After his eccentric, taskmaster father (Udo Kier) dies, Andy (Tye Sheridan) — a burly, brooding mass of tortured American masculinity — joins a renowned physician, Dr. Wallace Fiennes (Jeff Goldblum), on an increasingly fraught tour of a debunked lobotomy procedure. So begins Rick Alverson’s The Mountain, a post-WWII period piece that follows a sexually frustrated man in the thrall of a roving fraud. If that description sounds a whole lot like Paul Thomas Anderson’s The Master, that’s no coincidence; Alverson has crafted an American feature with similar concerns and comparably lofty ambitions. A literal state-of-the-nation diagnosis, The Mountain is a chamber piece writ large, observing the postwar boom of the 1950s through the eyes of a soul-sick, effectively orphaned figure. Unfolding mainly in claustrophobic, meticulously composed interiors, the film is also clinical in the extreme, with a bleached-out, colorless canvas to match.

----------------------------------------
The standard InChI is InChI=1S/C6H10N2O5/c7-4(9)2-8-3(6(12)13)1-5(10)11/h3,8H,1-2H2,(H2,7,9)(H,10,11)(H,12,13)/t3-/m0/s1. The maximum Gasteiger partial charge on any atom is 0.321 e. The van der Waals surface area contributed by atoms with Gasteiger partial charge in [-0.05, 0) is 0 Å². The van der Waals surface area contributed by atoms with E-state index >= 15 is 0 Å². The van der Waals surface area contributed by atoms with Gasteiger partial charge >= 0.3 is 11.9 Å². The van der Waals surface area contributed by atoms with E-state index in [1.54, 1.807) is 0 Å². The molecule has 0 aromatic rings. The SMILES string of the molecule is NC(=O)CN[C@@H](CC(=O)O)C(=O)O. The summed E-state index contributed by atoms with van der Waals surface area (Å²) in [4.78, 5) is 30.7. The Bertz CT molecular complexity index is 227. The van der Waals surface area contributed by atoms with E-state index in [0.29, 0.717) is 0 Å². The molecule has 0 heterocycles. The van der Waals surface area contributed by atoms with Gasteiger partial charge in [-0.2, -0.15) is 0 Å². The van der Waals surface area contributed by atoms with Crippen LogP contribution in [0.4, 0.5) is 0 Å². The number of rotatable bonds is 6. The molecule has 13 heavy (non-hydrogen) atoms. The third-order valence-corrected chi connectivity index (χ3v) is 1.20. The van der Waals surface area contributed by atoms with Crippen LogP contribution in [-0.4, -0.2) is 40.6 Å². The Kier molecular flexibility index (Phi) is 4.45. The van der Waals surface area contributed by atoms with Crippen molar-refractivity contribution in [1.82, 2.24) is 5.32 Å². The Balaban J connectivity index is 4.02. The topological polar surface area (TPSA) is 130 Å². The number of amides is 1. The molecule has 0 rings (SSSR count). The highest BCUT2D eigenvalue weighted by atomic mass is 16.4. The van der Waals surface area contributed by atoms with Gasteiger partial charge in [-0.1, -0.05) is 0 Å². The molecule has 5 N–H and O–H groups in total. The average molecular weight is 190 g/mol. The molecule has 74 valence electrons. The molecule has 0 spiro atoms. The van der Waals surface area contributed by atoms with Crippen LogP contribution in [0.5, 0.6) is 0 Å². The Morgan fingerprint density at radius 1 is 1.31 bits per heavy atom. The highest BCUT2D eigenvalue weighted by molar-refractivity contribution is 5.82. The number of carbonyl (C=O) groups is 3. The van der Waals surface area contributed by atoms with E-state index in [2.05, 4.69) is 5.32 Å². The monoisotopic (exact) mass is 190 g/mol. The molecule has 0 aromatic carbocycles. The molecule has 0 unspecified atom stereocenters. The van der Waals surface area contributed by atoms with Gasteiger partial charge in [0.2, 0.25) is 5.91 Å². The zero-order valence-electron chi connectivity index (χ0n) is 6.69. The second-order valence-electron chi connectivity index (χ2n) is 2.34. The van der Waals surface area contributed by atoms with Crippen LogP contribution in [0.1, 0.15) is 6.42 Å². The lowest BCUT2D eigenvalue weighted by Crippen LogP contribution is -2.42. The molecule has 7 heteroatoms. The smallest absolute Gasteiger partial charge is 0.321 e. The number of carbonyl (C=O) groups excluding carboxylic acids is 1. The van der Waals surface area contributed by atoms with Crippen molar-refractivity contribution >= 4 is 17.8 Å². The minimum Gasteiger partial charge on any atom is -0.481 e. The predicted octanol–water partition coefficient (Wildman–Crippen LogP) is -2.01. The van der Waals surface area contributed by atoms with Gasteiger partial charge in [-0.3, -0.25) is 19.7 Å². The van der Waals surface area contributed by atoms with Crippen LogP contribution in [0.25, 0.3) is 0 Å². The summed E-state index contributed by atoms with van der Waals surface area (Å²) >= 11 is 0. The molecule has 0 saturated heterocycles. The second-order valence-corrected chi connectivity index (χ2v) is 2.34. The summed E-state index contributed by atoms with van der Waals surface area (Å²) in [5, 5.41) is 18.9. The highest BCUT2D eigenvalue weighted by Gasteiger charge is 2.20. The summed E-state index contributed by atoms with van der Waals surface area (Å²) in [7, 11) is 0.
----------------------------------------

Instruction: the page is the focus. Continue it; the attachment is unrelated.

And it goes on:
Like Anderson before him, Alverson aims to hypnotize with his directorial control, offering no shortage of formal ostentation. Not a single moment of this almost two-hour film ever really breathes — which, in theory, dovetails well with its portrayals of suffocating patriarchal authority. What’s missing, though, is any sort of tension — formal or otherwise — that would make the film more than just an inert curiosity. (Even Denis Lavant, who emerges late in the story as the father of one of Fiennes’s hapless patients, is unable to shatter the icy, mannered repose of Alverson’s film.) The Mountain eventually arrives at a point of (generational) abandonment: two youths left to gaze at the frozen wasteland of their future. Rather than plumb the depths of this anguish, however, Alverson is content to merely gesture towards it. Here, as in the rest of the film, he leaves the viewer out in the cold.
Published as part of July 2019’s Before We Vanish.